BUFFALO, NY - The House Ethics Committee announced today that it needs more time to complete its investigation into Congressman Chris Collins (R-Clarence).
By continuing the investigation, the committee has left open the possibility that Collins violated House Ethics rules and possibly federal law, but again today, Collins insists that he has done nothing wrong.
Today's announcement from the committee comes on the date they had hoped to complete their investigation. Sometimes, these extended reviews can go on for years.
Thursday was significant not only because the House Ethics Committee announced an extension of the probe, but also because the Office of Congressional Ethics report was made public for the first time.
The nonpartisan OCE, which investigates complaints and then decides whether to refer them to the House Ethics Committee, found "substantial reason to believe" that Collins "shared material nonpublic information in the purchase of Innate stock." That is in reference to Innate Immunotherapeutics, which had worked to develop a treatment for multiple sclerosis. Collins holds a seat on the Board of Directors at that company. The OCE's report also indicated "substantial reason to believe" that Collins may have violated House rules by attempting to arrange a meeting with the NIH and Innate employees to discuss clinical trials.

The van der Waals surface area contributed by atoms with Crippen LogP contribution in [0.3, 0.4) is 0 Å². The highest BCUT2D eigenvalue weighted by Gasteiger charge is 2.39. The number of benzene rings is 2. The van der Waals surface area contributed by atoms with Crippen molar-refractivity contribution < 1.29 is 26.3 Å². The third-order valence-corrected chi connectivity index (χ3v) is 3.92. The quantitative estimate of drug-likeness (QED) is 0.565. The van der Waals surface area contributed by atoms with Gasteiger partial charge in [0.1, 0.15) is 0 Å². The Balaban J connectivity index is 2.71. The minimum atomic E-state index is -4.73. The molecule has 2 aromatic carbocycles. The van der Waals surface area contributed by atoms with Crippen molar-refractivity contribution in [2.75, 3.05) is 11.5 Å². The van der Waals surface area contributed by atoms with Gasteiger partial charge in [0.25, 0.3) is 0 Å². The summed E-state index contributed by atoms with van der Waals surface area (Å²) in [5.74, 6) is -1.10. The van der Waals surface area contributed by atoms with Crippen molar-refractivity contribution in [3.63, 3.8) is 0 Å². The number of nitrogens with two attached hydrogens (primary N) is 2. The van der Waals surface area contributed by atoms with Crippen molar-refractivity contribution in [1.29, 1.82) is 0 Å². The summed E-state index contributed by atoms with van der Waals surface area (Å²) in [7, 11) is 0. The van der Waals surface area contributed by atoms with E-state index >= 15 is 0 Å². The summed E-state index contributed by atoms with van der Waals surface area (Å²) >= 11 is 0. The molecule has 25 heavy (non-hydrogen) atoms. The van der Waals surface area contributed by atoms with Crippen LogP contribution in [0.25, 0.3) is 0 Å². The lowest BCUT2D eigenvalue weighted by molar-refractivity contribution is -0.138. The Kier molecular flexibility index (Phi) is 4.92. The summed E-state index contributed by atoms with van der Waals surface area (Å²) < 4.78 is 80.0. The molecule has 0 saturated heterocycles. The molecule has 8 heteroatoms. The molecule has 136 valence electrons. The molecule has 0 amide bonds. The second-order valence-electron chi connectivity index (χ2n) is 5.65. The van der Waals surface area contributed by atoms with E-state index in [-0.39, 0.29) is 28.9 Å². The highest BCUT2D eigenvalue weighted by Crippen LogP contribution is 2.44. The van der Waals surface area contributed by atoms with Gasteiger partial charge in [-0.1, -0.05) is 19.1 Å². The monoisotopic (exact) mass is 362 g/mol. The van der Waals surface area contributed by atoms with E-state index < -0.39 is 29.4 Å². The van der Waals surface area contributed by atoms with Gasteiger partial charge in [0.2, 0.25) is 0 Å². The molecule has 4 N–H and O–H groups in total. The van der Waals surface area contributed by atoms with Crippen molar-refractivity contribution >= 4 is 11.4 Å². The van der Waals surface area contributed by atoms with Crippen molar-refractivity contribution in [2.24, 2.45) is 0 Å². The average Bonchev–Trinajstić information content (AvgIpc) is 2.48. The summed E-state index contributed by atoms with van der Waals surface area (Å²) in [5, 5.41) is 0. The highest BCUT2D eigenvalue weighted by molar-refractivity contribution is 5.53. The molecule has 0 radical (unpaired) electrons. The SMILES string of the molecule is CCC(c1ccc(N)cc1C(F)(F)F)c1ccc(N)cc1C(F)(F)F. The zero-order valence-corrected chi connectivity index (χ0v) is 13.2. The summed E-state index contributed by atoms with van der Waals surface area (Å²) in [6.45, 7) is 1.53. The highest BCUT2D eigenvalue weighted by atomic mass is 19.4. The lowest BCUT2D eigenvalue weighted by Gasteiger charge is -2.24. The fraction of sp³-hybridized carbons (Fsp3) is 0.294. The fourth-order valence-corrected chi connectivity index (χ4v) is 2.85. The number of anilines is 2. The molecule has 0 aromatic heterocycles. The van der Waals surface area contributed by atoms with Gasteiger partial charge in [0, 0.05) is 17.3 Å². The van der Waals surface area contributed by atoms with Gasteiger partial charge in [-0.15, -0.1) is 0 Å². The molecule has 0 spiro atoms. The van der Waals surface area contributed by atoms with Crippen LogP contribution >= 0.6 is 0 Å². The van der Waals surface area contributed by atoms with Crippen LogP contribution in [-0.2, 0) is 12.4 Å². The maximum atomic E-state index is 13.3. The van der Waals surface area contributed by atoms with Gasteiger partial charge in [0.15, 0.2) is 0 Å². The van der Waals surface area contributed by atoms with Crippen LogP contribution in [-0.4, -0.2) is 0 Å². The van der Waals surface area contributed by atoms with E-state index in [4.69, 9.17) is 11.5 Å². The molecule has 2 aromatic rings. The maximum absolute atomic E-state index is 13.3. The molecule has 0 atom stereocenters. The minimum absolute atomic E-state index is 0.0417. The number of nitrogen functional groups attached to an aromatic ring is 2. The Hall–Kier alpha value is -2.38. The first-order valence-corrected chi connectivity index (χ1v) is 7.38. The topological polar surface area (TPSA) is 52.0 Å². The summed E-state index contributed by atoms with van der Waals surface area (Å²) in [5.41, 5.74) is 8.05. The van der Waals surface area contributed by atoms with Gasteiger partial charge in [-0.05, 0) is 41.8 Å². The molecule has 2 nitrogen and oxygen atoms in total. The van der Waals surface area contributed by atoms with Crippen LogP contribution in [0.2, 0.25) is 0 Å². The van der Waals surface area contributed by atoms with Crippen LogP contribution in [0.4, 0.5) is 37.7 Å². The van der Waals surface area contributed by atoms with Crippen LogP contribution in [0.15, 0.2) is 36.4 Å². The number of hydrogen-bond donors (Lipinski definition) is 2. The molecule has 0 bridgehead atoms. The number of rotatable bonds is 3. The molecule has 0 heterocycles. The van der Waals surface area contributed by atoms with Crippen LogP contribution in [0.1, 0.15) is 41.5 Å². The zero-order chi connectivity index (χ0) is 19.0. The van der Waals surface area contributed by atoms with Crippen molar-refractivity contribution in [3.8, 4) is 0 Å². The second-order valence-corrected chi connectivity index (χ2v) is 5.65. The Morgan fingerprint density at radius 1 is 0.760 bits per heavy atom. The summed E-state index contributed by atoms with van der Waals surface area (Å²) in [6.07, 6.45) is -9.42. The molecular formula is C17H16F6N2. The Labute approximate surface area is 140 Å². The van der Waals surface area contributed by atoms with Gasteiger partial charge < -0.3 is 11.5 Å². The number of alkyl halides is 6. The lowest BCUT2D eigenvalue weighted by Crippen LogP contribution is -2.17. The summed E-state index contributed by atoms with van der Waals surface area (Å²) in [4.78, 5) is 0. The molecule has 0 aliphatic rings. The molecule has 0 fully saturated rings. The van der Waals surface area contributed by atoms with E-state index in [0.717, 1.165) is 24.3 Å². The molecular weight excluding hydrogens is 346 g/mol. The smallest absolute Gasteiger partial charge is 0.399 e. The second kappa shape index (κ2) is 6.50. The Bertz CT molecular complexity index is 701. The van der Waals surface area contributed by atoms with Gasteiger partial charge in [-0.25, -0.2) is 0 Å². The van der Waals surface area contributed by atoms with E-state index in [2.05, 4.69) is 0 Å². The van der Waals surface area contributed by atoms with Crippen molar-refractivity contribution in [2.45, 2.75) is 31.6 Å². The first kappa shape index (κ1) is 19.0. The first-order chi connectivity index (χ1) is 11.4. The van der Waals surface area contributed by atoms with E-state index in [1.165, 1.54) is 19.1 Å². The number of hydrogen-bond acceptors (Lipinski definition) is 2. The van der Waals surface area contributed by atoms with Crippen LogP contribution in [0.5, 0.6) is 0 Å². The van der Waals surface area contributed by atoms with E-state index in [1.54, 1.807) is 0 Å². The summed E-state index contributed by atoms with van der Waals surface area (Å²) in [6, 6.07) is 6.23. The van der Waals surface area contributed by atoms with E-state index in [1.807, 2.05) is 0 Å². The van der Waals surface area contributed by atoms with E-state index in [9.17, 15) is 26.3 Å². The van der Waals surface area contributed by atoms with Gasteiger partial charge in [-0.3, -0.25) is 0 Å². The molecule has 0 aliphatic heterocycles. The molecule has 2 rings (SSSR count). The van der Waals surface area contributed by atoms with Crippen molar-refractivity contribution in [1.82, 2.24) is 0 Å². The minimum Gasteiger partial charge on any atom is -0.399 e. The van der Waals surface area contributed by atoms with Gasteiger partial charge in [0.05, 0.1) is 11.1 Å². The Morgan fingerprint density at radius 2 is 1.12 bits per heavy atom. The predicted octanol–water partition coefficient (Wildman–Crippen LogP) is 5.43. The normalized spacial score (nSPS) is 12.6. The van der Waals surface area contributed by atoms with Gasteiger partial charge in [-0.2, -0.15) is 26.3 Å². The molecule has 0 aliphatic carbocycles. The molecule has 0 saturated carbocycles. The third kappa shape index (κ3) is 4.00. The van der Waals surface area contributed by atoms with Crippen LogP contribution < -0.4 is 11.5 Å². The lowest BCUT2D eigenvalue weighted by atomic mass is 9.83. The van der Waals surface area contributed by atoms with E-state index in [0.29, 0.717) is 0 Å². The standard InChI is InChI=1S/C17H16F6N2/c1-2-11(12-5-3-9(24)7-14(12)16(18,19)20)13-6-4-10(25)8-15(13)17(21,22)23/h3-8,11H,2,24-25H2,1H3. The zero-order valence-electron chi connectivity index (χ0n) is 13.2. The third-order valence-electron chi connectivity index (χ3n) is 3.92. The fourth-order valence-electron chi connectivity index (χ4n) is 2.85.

It is important to point out the OCE moved to dismiss an allegation against Collins that claimed he was buying discounted stock that was not available to the public. There was not substantial reason to believe this occurred, according to the office, which meant it was not recommended for referral to the House Ethics Committee.
The extension of the investigation by the House Ethics Committee does not necessarily mean the committee found evidence of a violation.
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